NBA Draft – It Will Never Be Fixed Because the Fix Is In

by Kent Sterling

Like his predecessor David Stern, Silver wants basketball players to spend more time in college.  Also like Stern, the reason is about the cash - not the kids.

Like his predecessor David Stern, Silver wants basketball players to spend more time in college. Also like Stern, the reason is about the cash – not the kids.

No one in sports ever asks, “What’s in the best interest of the kids?” unless it’s also in the best interest of the person asking the question.

In the case of the changes being proposed to NBA Draft eligibility the best interest of draftees isn’t in the same time zone as the real motivation not being voiced by many NBA honchos, including commissioner Adam Silver.

Silver is campaigning for a mandatory two-year gap between high school graduation and NBA Draft eligibility.  He says it would be “good for the game.”  What he means is that it would allow the owners to make more money.

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We know it’s about the money because it’s alway about the money.  NBA franchise owners aren’t running orphanages, for God’s sake.  These are businesses, and – first and foremost – businesses are designed to make money for those who own them.

Players get wealthy too, but Silver wants to delay their wealth for an additional year because that will also delay the onset of a max contract for another year.  Unfortunately for Silver, what’s good for the owners is not necessarily good for the general managers who manage the basketball side of the business.

There is very little job security for the GMs of losing teams.  The fortunes of the losers would be adversely affected by a 2015 draft that featured only those who felt they were unready for the 2014 draft, so those GMs are against it.  GMs who traded a valuable asset for a 2015 draft pick would also be outraged by that change because the value of what they received would be altered, regardless of their draft position.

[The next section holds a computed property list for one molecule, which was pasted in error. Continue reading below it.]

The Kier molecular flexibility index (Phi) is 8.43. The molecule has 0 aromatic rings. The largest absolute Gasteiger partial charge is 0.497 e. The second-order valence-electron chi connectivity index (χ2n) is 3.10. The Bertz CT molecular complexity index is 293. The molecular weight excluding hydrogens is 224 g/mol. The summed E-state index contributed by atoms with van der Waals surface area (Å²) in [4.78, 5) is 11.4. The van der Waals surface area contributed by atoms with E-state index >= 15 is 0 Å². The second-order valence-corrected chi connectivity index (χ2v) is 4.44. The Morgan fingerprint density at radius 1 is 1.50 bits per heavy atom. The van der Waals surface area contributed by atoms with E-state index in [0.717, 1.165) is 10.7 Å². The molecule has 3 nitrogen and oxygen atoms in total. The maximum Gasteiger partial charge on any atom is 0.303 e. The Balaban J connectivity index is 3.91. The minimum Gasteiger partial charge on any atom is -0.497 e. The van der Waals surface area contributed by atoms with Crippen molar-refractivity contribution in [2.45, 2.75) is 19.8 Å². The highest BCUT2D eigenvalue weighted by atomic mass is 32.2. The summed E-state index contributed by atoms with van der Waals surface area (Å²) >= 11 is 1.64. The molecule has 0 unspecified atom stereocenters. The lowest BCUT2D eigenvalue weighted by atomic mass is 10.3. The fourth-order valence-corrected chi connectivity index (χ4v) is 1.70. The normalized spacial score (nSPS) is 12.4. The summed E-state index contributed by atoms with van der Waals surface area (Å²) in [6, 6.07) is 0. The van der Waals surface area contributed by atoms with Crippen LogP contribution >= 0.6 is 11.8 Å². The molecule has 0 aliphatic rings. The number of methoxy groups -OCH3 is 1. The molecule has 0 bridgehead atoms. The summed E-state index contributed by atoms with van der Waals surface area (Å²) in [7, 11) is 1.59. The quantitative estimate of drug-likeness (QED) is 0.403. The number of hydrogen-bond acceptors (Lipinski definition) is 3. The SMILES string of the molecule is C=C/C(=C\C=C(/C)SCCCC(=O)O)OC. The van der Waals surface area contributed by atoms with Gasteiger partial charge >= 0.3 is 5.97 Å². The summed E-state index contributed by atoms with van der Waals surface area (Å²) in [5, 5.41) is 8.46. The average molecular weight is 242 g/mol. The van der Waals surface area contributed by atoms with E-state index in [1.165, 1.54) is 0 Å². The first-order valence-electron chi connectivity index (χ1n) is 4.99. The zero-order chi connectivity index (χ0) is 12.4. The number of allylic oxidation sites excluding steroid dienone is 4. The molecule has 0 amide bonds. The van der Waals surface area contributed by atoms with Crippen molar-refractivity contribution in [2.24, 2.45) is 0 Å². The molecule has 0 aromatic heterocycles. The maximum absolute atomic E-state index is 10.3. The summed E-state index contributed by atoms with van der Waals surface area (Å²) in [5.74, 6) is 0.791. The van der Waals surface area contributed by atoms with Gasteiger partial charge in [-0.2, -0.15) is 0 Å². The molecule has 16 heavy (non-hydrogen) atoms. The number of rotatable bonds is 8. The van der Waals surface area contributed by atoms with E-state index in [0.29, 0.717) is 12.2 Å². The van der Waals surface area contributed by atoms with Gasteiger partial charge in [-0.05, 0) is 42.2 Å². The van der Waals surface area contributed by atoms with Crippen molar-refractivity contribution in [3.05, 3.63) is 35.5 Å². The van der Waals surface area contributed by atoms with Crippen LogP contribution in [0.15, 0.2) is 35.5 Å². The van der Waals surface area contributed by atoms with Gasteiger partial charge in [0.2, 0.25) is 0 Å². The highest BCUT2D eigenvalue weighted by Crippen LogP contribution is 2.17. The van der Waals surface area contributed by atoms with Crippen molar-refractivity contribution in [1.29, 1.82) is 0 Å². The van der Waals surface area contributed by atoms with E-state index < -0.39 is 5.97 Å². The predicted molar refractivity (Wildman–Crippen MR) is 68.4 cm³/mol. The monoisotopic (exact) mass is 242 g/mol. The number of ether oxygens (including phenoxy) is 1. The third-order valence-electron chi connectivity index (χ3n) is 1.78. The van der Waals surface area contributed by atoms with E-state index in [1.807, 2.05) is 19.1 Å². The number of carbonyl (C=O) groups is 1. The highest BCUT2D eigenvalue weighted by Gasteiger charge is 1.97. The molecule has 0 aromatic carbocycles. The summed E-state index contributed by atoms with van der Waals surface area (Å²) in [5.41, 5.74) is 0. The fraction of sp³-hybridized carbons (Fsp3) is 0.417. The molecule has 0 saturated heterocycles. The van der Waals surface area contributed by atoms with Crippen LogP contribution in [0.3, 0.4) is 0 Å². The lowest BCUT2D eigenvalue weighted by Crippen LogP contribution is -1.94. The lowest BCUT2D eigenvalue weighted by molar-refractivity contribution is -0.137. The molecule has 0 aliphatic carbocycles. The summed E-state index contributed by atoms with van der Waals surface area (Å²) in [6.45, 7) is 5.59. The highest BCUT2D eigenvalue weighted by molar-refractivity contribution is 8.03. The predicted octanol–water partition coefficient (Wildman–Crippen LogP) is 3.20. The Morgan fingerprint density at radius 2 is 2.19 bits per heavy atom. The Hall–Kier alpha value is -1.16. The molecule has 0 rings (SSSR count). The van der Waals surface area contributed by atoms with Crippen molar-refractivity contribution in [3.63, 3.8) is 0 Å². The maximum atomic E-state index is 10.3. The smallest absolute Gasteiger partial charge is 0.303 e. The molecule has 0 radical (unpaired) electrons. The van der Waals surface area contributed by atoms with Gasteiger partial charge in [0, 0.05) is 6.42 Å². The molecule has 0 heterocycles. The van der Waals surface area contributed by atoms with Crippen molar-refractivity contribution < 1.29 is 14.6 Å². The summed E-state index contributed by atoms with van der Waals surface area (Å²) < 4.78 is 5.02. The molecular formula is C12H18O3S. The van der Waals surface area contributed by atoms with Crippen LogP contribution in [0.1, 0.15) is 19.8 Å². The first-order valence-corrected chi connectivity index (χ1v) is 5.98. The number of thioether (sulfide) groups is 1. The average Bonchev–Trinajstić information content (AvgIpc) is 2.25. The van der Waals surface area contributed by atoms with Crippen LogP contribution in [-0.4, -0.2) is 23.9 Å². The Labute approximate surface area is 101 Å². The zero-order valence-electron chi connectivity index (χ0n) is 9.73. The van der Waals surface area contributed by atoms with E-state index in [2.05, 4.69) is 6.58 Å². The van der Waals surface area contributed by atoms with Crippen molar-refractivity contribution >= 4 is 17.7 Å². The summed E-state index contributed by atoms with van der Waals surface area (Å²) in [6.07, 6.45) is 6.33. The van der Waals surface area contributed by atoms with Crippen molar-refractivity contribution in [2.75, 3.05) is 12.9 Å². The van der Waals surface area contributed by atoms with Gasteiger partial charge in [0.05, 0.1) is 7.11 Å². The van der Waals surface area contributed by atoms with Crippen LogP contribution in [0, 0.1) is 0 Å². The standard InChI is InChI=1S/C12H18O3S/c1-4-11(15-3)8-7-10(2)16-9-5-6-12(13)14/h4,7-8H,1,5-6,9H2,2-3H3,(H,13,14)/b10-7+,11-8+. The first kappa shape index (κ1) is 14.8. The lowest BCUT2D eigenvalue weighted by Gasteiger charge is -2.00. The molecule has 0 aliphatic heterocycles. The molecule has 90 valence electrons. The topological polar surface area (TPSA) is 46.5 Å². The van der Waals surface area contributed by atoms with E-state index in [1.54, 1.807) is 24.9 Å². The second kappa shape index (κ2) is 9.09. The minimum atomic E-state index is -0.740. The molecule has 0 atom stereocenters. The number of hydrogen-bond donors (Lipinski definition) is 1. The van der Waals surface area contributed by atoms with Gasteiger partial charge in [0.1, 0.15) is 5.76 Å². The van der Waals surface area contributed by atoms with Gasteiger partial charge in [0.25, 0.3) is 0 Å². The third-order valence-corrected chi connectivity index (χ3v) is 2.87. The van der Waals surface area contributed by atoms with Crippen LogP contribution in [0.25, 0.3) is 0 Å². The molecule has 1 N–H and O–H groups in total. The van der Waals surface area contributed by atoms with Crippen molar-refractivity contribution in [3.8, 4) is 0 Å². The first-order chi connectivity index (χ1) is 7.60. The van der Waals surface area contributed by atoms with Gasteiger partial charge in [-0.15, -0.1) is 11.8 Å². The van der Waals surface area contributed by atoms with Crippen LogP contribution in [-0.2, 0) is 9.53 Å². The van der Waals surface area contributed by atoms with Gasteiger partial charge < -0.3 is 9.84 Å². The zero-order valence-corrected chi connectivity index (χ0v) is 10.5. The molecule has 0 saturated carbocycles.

The original change to a one-year delay in eligibility was championed by those who claimed 18-year-olds were emotionally and physically unready for the rigors of the NBA.  What the NBA really meant was that wasting a year of first contract cash while a kid develops made the owners physically ill.

A trite conversion of a biblical saying suggests that the Golden Rule is “Those with the gold make the rules,” and that is just as true at Madison Square Garden as on Wall Street.

It’s all about the money.  It’s always about the money.  In many NBA issues there is a little room inside the margins to try to do the right thing for the players, but not with a fundamental change in the manner in which future players are procured.

The best plan, and by best I mean the fairest for the players would be for a potential draftee to be allowed to enter the workforce pool whenever the hell he wanted to, and let the teams decide whether he is the best option on the board.  Anything less is a money grab, plain and simple.

No fan should begrudge the owners desire to make money as long as that greed is accompanied by a legitimate effort to provide a quality product, but a little truth would be refreshing.

If Silver and the 30 team owners want to change the structure of the draft, they should at least be honest about the primary reason – which is…  Everyone?  C-A-S-H!